11. A roll-coating apparatus consisting essentially of a frame supporting an applicator roll for applying coating over the entire area of product being coated thereunder, a closely spaced parallel doctor roll and a pair of narrow circular tires each rotatably mounted to ride on the two side edge areas of said product being coated thereunder, said tires also being mounted to substantially contact said doctor roll and to thus remove coating material from said doctor roll and transfer said coating material to said side edge areas of said product prior to said coating of said entire area of said product.
12. A roll-coating apparatus as defined in claim 11 wherein said tires have a rubber outer periphery.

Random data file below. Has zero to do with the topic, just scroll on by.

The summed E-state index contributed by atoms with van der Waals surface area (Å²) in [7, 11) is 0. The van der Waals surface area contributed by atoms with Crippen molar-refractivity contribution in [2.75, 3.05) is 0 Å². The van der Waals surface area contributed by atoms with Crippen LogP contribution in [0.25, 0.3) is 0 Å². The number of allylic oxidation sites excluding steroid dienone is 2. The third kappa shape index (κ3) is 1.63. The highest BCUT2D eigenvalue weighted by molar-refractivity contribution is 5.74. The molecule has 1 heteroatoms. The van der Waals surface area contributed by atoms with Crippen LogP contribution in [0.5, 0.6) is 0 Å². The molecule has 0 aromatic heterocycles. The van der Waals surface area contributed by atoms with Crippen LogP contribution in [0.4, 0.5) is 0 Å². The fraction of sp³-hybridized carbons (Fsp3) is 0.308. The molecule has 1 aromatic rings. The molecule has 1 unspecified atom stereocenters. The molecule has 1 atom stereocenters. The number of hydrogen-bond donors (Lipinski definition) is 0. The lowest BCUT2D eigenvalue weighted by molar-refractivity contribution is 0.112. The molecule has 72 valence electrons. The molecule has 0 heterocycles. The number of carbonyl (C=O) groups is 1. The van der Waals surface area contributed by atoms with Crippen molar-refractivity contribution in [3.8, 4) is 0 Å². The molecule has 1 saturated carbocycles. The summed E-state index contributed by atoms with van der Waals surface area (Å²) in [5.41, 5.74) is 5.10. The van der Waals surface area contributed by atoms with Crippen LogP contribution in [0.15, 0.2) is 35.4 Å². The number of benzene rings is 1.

13. A roll-coating apparatus as defined in claim 11 wherein said tires are rotatably mounted with no drive means other than the movement imparted by product moving thereunder and the contact that is made with the doctor roll and any coating material that may be thereon.
14. A roll-coating apparatus as defined in claim 13 wherein said tires have a rubber outer periphery.
15. A roll-coating apparatus as defined in claim 11 wherein said tires are mounted on wheels which are rotatably mounted on a stationary axle and said stationary axle is mounted on frame elements having means for adjustable positioning relative to said doctor roll and to where product to be coated passes thereunder.
16. A roll-coating apparatus as defined in claim 11 wherein said main applicator roll has a diameter of about nine inches, said doctor roll has a diameter closely similar but smaller than said main applicator roll, and said tires have a diameter approximately that of said applicator and doctor rolls.